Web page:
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Now, with the supply of new antibiotics "distressingly low," according to FDA Commissioner Margaret Hamburg, and with widespread resistance to antibiotics becoming an even greater threat, the government is considering financial incentives, like tax breaks and patent extensions, to drugmakers to get them to amp up production of these much-needed medications, The New York Times reports.
Andrew Pollack lays out some of the proposals being considered in his Times piece this weekend.
The world’s weakening arsenal against “superbugs” has prompted scientists to warn that everyday infections could again become a major cause of death just as they were before the advent of penicillin around 1940.
“For these infections, we’re back to dancing around a bubbling cauldron while rubbing two chicken bones together,” said Dr. Brad Spellberg, an infectious disease specialist at Harbor-U.C.L.A. Medical Center in Torrance, Calif.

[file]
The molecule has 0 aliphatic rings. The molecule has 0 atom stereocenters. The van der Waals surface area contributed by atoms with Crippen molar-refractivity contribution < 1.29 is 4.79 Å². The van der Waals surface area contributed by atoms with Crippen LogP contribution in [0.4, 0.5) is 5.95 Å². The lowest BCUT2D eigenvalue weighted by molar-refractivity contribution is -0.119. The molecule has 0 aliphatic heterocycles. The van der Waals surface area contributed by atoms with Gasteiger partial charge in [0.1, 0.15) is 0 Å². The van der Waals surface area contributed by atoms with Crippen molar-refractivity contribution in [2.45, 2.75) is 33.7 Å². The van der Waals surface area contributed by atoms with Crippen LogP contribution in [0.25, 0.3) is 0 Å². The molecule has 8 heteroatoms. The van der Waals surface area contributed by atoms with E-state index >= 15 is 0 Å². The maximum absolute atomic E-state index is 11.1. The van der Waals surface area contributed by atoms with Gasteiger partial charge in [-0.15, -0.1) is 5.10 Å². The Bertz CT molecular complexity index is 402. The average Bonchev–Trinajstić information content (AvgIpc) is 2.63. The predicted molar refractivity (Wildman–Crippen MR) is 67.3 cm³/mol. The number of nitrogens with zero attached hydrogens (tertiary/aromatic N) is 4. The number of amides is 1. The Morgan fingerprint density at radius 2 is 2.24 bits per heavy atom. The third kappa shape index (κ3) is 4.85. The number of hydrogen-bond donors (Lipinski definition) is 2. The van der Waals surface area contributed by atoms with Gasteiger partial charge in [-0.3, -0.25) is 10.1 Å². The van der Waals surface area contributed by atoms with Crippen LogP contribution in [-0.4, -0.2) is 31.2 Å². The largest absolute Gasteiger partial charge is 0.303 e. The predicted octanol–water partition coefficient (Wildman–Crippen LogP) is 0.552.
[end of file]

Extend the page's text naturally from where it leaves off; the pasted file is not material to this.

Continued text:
For example, scientists have become alarmed by the spread from India of a newly discovered mutation called NDM-1, which renders certain germs like E. coli invulnerable to nearly all modern antibiotics. About 100,000 Americans a year are killed by infections acquired in hospitals, many resistant to multiple antibiotics. Methicillin-resistant staphylococcus aureus, or MRSA, the best known superbug, now kills more Americans each year than AIDS.
While the notion of directly subsidizing drug companies may be politically unpopular in many quarters, proponents say it is necessary to bridge the gap between the high value that new antibiotics have for society and the low returns they provide to drug companies.
“There is a market failure,” said Representative Henry A. Waxman, a California Democrat and the chairman of the House Energy and Commerce Committee, who said he was considering introducing legislation. “We need to look at ways to spur development of this market.”
Barry Eisenstein, a senior vice-president at Lexington-based Cubist Pharmaceuticals, a maker of antibiotics tells The Times that one problem is that use of any new antibiotics will likely start "sparingly" to prevent resistance. "While that might be medically appropriate," the story says. "it reduces the ability of a drug company to recoup its investment."
This program aired on November 8, 2010. The audio for this program is not available.
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